If a police officer is satisfied that you are legally authorized to use cannabis for medical purposes, you will not be subject to Ontario’s zero tolerance drug requirements for young, novice and commercial drivers. However, you can still face penalties and criminal charges if a police officer determines that your ability to drive has been impaired. Even if you have been authorized to use cannabis or another drug by a healthcare professional, it is your responsibility to ensure you are not impaired while driving.

Being Pulled Over?
The police officer may not suspect you have smoked cannabis, this could just be a routine check, or the officer may have stopped you for a traffic infraction or other reason. Please note that you did not have to have done anything wrong for an officer to pull you over. Officers have the power to stop drivers and check to see if they have a valid license, if they are sober, and if their vehicle is roadworthy.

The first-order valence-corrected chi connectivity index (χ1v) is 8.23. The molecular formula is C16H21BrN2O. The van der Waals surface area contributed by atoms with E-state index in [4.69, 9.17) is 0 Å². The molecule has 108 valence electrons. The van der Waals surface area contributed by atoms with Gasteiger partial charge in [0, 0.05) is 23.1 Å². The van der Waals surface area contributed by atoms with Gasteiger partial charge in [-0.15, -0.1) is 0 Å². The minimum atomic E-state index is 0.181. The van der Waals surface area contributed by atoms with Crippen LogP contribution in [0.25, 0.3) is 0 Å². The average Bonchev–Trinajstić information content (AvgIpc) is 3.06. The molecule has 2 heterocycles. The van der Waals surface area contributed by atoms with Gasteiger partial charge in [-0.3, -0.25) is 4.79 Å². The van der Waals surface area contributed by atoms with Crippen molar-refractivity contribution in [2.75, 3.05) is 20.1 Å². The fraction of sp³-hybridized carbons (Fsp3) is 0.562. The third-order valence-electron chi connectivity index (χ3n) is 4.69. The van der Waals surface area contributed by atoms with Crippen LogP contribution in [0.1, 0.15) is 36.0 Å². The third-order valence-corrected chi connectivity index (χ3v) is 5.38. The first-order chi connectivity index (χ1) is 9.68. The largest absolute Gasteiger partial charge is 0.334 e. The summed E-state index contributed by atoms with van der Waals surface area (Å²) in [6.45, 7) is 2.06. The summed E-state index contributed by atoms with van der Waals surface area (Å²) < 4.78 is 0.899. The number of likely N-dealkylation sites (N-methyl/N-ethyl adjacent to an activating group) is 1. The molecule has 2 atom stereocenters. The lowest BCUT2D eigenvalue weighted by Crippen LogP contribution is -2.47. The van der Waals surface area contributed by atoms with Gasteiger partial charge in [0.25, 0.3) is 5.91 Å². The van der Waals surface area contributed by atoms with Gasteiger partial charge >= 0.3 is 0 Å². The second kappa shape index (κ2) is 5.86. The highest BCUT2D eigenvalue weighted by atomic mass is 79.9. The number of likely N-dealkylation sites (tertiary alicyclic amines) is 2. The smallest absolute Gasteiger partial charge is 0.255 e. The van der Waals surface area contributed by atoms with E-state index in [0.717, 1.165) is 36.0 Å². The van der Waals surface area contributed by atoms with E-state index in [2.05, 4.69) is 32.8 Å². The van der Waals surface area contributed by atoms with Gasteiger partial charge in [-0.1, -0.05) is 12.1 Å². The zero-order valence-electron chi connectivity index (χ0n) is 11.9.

The officer may request a roadside test to determine if you recently used cannabis. If you have, or consumed cannabis products within the past three hours (although it may be longer depending on what cannabis product and method you consumed the it), are operating a motor vehicle, and a police officer has reason to suspect that you have alcohol and/or drugs in your body, they may demand for you to:

  • Provide a sample of your breath, on an Approved Screening Device (ASD);
  • Provide an oral fluid sample, on an Approved Drug Screening Equipment (ADSE); and
  • Participate in a Standardized Field Sobriety Test (SFST).

Failing a roadside test is defined as:

  • If your BAC (Blood Alcohol Concentration) level is above 0.08; or